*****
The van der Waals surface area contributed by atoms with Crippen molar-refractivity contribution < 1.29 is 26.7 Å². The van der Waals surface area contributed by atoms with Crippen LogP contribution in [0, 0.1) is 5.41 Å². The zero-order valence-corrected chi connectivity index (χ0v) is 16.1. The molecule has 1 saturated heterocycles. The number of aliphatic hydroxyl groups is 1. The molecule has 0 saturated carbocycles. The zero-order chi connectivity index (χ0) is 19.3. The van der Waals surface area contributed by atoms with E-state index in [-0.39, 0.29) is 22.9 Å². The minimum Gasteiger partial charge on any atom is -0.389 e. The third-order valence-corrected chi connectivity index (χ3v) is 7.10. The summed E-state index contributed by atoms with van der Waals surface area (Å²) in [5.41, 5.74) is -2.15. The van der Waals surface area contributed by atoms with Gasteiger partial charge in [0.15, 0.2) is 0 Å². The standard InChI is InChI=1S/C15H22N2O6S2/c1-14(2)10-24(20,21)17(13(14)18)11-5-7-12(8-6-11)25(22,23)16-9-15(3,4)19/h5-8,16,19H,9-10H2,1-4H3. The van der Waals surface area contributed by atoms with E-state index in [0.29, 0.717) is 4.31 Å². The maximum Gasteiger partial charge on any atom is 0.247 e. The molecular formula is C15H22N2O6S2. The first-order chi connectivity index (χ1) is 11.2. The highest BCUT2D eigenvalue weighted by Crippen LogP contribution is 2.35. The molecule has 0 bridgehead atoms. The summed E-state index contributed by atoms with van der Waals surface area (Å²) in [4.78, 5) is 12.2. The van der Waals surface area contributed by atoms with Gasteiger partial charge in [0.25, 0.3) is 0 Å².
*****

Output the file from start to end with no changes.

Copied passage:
The van der Waals surface area contributed by atoms with Crippen molar-refractivity contribution < 1.29 is 26.7 Å². The van der Waals surface area contributed by atoms with Crippen LogP contribution in [0, 0.1) is 5.41 Å². The zero-order valence-corrected chi connectivity index (χ0v) is 16.1. The molecule has 1 saturated heterocycles. The number of aliphatic hydroxyl groups is 1. The molecule has 0 saturated carbocycles. The zero-order chi connectivity index (χ0) is 19.3. The van der Waals surface area contributed by atoms with E-state index in [-0.39, 0.29) is 22.9 Å². The minimum Gasteiger partial charge on any atom is -0.389 e. The third-order valence-corrected chi connectivity index (χ3v) is 7.10. The summed E-state index contributed by atoms with van der Waals surface area (Å²) in [5.41, 5.74) is -2.15. The van der Waals surface area contributed by atoms with Gasteiger partial charge in [0.15, 0.2) is 0 Å². The standard InChI is InChI=1S/C15H22N2O6S2/c1-14(2)10-24(20,21)17(13(14)18)11-5-7-12(8-6-11)25(22,23)16-9-15(3,4)19/h5-8,16,19H,9-10H2,1-4H3. The van der Waals surface area contributed by atoms with E-state index in [0.29, 0.717) is 4.31 Å². The maximum Gasteiger partial charge on any atom is 0.247 e. The molecular formula is C15H22N2O6S2. The first-order chi connectivity index (χ1) is 11.2. The highest BCUT2D eigenvalue weighted by Crippen LogP contribution is 2.35. The molecule has 0 bridgehead atoms. The summed E-state index contributed by atoms with van der Waals surface area (Å²) in [4.78, 5) is 12.2. The van der Waals surface area contributed by atoms with Gasteiger partial charge in [0.25, 0.3) is 0 Å².